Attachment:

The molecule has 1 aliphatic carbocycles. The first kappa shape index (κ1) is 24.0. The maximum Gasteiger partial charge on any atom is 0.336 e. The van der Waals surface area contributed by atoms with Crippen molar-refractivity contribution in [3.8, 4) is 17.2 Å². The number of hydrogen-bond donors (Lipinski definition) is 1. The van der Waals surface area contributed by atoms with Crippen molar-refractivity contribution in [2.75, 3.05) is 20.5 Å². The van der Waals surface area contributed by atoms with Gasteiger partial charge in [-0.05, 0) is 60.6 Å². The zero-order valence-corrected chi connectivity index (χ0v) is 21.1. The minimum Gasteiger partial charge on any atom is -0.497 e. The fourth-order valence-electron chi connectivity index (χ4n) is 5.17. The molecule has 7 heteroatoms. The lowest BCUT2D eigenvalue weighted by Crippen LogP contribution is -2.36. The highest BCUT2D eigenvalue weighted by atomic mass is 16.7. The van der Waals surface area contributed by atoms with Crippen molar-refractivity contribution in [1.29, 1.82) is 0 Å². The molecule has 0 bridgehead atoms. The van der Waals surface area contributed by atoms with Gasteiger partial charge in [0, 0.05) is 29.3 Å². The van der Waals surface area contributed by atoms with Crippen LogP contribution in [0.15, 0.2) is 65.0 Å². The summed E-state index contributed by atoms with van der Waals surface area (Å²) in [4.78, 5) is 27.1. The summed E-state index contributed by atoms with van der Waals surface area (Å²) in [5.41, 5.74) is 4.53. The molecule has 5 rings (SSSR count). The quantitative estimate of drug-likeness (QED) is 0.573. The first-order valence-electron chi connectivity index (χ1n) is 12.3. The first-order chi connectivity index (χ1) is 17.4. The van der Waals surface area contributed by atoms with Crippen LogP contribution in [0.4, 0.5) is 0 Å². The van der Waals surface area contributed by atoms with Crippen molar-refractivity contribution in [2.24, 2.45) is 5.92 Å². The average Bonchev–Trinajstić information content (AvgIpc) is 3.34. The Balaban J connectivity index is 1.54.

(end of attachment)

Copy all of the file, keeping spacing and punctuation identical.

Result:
The molecule has 1 aliphatic carbocycles. The first kappa shape index (κ1) is 24.0. The maximum Gasteiger partial charge on any atom is 0.336 e. The van der Waals surface area contributed by atoms with Crippen molar-refractivity contribution in [3.8, 4) is 17.2 Å². The number of hydrogen-bond donors (Lipinski definition) is 1. The van der Waals surface area contributed by atoms with Crippen molar-refractivity contribution in [2.75, 3.05) is 20.5 Å². The van der Waals surface area contributed by atoms with Gasteiger partial charge in [-0.05, 0) is 60.6 Å². The zero-order valence-corrected chi connectivity index (χ0v) is 21.1. The minimum Gasteiger partial charge on any atom is -0.497 e. The fourth-order valence-electron chi connectivity index (χ4n) is 5.17. The molecule has 7 heteroatoms. The lowest BCUT2D eigenvalue weighted by Crippen LogP contribution is -2.36. The highest BCUT2D eigenvalue weighted by atomic mass is 16.7. The van der Waals surface area contributed by atoms with Crippen molar-refractivity contribution in [1.29, 1.82) is 0 Å². The molecule has 0 bridgehead atoms. The van der Waals surface area contributed by atoms with Gasteiger partial charge in [0, 0.05) is 29.3 Å². The van der Waals surface area contributed by atoms with Crippen LogP contribution in [0.15, 0.2) is 65.0 Å². The summed E-state index contributed by atoms with van der Waals surface area (Å²) in [4.78, 5) is 27.1. The summed E-state index contributed by atoms with van der Waals surface area (Å²) in [5.41, 5.74) is 4.53. The molecule has 5 rings (SSSR count). The quantitative estimate of drug-likeness (QED) is 0.573. The first-order valence-electron chi connectivity index (χ1n) is 12.3. The first-order chi connectivity index (χ1) is 17.4. The van der Waals surface area contributed by atoms with Crippen LogP contribution in [0.4, 0.5) is 0 Å². The van der Waals surface area contributed by atoms with Crippen molar-refractivity contribution in [2.24, 2.45) is 5.92 Å². The average Bonchev–Trinajstić information content (AvgIpc) is 3.34. The Balaban J connectivity index is 1.54.